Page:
Regardless of the size of you home, you’ll have at least 100 square feet of hard surface around the outside.  This could be decks, patios, walking paths, or your driveway.  For the most part these surfaces are made of materials meant to withstand nature’s elements, but not forever!

​Over time, organic growth matter and other debris will begin to diminish the original beauty of these areas, causing them to look gross and wore out.  In my experience, I’ve found that the organic growth happens first in the areas of the northside of the home, as this area typically receives the least amount of sunlight, preventing areas to dry.    If left long enough, the surfaces will become stained and unable to be restored back to it’s original beauty.

​To achieve the best results, hire an exterior cleaning company, but if hiring a pro just isn’t in the budget, take the DIY route, by following these three hacks and get the job done right.

​Tool Round Up
​Even through you are saving some money by doing the cleaning yourself, you’re going to need to invest in a couple of tools in order to best clean it yourself. I’m going to get you a list of 5 essentials from most expensive to least.  The first is a nice to have, but 2-4 are a MUST to get the job done.

  1. Pressure washer with surface cleaning head – $200
  2. Aggressive Cleaning Brush – $40
  3. Simple Green & Outdoor Bleach – $25
  4. Pump Sprayer – $15
  5. Garden hose multi-sprayer – $10

​Using cleaning chemicals
​Here’s a little secret, most pros use chemicals to achieve their best cleaning results.  With that, many homeowners are scared to use cleaning chemicals (rightfully so), as they are seen as too dangerous or harmful to their plants and animals around their home.  This is true, to a degree, although when used in the correct dilutions and in a specific way, they are the path to the results you’re seeking.  The two chemicals I’ve suggested have broad uses and are inexpensive to keep on hand.  First, Simple green is a universal degreaser.  This is great for instances where there isn’t organic growth, but instead oil, BBQ grease, or other grim.  Be sure to follow the dilution ratios closely and heavily water the plants surrounding the areas.  Apply solution with your pump sprayer, scrub vigorously with your brush, and rinse thoroughly with your garden hose attachment.   In areas where there is organic growth happening, use the outdoor bleach in the same manor as the simple green, expect you will need to be even more cautious, making sure to water plant areas even more.  Importantly, always thoroughly rinse off any solutions, before they have a chance to dry on the surface.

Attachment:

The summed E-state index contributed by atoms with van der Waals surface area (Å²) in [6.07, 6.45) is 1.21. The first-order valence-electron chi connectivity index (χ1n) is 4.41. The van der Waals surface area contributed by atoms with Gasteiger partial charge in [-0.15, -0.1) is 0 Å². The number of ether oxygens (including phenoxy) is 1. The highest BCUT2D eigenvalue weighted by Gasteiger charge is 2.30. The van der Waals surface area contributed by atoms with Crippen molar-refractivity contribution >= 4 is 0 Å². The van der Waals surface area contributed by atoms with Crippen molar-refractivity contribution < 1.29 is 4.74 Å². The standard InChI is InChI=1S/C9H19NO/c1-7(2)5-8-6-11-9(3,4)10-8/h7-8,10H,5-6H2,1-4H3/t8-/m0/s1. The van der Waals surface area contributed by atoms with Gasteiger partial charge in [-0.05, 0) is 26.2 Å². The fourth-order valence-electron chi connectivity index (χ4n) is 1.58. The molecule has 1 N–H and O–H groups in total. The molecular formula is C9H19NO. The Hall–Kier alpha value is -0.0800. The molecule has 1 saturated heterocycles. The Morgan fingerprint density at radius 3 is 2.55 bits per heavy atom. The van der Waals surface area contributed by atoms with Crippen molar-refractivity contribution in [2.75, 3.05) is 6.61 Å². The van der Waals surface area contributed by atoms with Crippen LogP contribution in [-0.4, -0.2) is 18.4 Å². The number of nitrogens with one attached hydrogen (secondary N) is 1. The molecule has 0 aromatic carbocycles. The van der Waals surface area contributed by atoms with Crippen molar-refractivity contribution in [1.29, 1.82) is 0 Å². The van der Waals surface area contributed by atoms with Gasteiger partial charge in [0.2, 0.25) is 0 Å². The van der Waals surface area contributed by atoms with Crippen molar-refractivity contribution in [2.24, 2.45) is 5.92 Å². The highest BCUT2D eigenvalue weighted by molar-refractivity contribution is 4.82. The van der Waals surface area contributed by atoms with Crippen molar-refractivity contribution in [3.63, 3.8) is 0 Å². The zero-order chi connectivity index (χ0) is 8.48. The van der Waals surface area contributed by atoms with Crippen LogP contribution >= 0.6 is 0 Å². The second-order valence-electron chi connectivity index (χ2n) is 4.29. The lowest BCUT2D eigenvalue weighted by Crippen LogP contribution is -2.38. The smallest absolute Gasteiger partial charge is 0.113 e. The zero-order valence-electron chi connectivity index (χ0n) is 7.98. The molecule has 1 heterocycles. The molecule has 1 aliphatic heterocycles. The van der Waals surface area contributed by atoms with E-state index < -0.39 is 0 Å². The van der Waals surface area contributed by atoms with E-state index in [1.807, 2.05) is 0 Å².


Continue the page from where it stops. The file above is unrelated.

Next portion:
​Pressure Washer 101
​Should you decide to purchase the pressure washer I linked above, or one similar, there are some basic knowledge and rules to abide by.  First and probably the most important is to familiarize yourself with the different tips that attach to the spray wand.  They are colored to indicate the type of spray they preform.  Red is the straight line spray – BE CAREFUL with this one as it is very strong and can cause damage to most areas, if not used properly.  Green is a 25 degree spray and is for more close up aggressive spraying.  White is 40 degrees and is for light spraying and rinsing.  Black is for soap or detergent applications. If you purchasesd the surface cleaning head also, you’re going to be able to really extend your surface cleaning capabilities significantly. The 12 inch round head is able to make light of any concrete cleaning, giving you a professional result in a short period of time.

​If your decks, patios, walking paths, and driveway are beginning to show their age, follow these hacks to revitalize your hard surfaces and bring value back to your outdoor living spaces.

​                                      -W.M.